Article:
Monday, March 9, 2009

More Books (& Cupcakes) of Wonder + Anyone Know This Painting?

Let me get straight to the point: this painting is the one referred to in the title. Does anyone recognize the artist and/or title? If all else fails, I'll just go back to Books of Wonder and check the tag, but I seriously want to save myself from the temptations that place presents.

Below follows some more amazingness from the Neil Gaiman & Charles Vess signing session. And yes, from the cupcake store too.

The line was half a block long - even hours before the actual event took place. I "only" had to wait for 45 minutes or so, during which time I had ample opportunity to observe the girl in front of me tear the cover of her book into tiny pieces as she was reading. Later I found out she is an artist.


Irreversibly damaging 1) a work of art, 2) something a fellow artist labored on, 3) something she herself could have made / will probably make for a living at some point in the future. Not to mention the fact that she was hurting a book in public.

Now that I have moderately let some steam off, let us move on to more pleasant realms -- more of Neil and Charles, as well as outrageously funny advertising within the Cupcake Store.

Doesn't it look like that guy in the middle is an alien of some sorts?

Cupcakers and patient people (2 hours after the scheduled ending)

Yes, this is unbelievable but real.

Real Blueberry Girls - and Growing like a Weed

Saturday, March 7, 2009

Neil Gaiman and Charles Vess Signing

At the Book of Wonders
07 March 2009, 1 PM - 4 PM [- 8 PM]

Today, on what felt like the first real day of Spring there was an exceptional chance to purchase Bluberry Girl ahead of time in Books of Wonder and have it signed by the creator duo along with other Gaiman/Vess titles. The book will only hit Amazon on the 10th, still, most of the 450+ people who gathered at the reading, slideshow, and Q&A cum signing session today were already delighted by the soulful words and illustrations of the award winning illustrator and author.

Charles Vess and Neil Gaiman, signing

The idea of the picture book started out long ago as a poem Neil Gaiman wrote for Tori Amos' then yet unborn child and developed into a wonderful tribute to mother and daughterhood with the intimate and touching illustrations of Charles Vess. I only heard the end of the Q&A in the doorway as I was waiting to be let in, but the rest of the event was quite amazing and worth every minute of the wait. The originals were on display as well, and the exhibition will be open for the public until the 29th of March. Some of the proceeds from the purchased artwork go towards the RAINN organization, in keeping with the womanhood theme.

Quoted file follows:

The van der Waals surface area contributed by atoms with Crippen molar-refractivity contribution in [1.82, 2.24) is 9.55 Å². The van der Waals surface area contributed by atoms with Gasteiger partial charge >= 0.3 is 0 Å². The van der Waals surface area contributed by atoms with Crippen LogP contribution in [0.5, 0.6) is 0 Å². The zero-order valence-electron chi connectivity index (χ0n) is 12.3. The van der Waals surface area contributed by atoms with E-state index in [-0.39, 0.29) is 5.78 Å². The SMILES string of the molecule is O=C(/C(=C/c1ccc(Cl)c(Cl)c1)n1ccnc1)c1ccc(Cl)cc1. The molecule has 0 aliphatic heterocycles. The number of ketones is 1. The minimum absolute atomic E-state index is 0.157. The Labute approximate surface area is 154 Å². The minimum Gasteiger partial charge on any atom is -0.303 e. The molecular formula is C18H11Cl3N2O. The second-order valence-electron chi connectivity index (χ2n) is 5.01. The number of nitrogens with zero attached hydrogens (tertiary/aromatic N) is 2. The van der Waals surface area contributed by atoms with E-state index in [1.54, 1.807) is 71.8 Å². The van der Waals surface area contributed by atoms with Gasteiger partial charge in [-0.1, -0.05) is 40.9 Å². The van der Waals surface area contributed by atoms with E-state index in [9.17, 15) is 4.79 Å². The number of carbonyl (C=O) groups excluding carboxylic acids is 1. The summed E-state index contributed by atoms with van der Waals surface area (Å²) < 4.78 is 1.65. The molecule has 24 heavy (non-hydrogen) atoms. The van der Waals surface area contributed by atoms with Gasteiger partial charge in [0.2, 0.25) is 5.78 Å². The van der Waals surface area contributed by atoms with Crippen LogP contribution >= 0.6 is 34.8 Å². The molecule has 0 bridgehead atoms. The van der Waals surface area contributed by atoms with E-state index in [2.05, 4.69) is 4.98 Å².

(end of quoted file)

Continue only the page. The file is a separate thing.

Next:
Click to enlarge

I was especially very very happy to see all the people "camping" between the aisles, all reading, reading, reading. The children were fascinated about the books and it was very good to see that some of them couldn't be dragged away from the words and pictures. (I might add, the audience was overwhelmingly adult.)

Click to enlarge

Besides, the Cupcake Store conveniently sharing the space with the bookstore had the most outrageously attractive cupcakes I have ever seen. It was pure meanness the way those cupcakes were advertised and displayed. I'm sure I'm not the only one who gave in to the temptation more than once.

You don't want to click this

Some personal stories: I overheard one of the girls working in the Cupcake Store confess that she had been working all day and was afraid she would miss having her book signed. I was amazed at her stamina: even just loitering around was terribly exhausting, let alone taking orders from hundreds of people all day. I really hope she got her personalized copy. (I also strongly hope Neil and Charles were fed at some point.)